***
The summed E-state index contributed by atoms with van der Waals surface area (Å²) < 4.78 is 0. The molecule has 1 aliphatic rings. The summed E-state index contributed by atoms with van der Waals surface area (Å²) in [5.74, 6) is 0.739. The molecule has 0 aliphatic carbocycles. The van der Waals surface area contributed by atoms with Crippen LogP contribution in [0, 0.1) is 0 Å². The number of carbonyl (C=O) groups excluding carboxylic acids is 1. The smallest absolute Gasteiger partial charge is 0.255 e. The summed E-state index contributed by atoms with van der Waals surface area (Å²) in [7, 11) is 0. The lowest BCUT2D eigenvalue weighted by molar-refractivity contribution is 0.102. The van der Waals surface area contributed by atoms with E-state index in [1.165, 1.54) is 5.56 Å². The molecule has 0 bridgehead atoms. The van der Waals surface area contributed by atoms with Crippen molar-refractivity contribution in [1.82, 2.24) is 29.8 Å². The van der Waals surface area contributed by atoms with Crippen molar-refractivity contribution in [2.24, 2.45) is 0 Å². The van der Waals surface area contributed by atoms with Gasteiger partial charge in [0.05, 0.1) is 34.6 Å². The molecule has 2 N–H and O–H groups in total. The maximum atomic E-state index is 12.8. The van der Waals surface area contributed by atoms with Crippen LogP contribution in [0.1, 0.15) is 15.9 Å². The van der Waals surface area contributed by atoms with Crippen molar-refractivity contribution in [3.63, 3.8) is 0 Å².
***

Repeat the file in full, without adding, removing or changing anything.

The summed E-state index contributed by atoms with van der Waals surface area (Å²) < 4.78 is 0. The molecule has 1 aliphatic rings. The summed E-state index contributed by atoms with van der Waals surface area (Å²) in [5.74, 6) is 0.739. The molecule has 0 aliphatic carbocycles. The van der Waals surface area contributed by atoms with Crippen LogP contribution in [0, 0.1) is 0 Å². The number of carbonyl (C=O) groups excluding carboxylic acids is 1. The smallest absolute Gasteiger partial charge is 0.255 e. The summed E-state index contributed by atoms with van der Waals surface area (Å²) in [7, 11) is 0. The lowest BCUT2D eigenvalue weighted by molar-refractivity contribution is 0.102. The van der Waals surface area contributed by atoms with E-state index in [1.165, 1.54) is 5.56 Å². The molecule has 0 bridgehead atoms. The van der Waals surface area contributed by atoms with Crippen molar-refractivity contribution in [1.82, 2.24) is 29.8 Å². The van der Waals surface area contributed by atoms with Crippen molar-refractivity contribution in [2.24, 2.45) is 0 Å². The van der Waals surface area contributed by atoms with Gasteiger partial charge in [0.05, 0.1) is 34.6 Å². The molecule has 2 N–H and O–H groups in total. The maximum atomic E-state index is 12.8. The van der Waals surface area contributed by atoms with Crippen LogP contribution in [0.1, 0.15) is 15.9 Å². The van der Waals surface area contributed by atoms with Crippen molar-refractivity contribution in [3.63, 3.8) is 0 Å².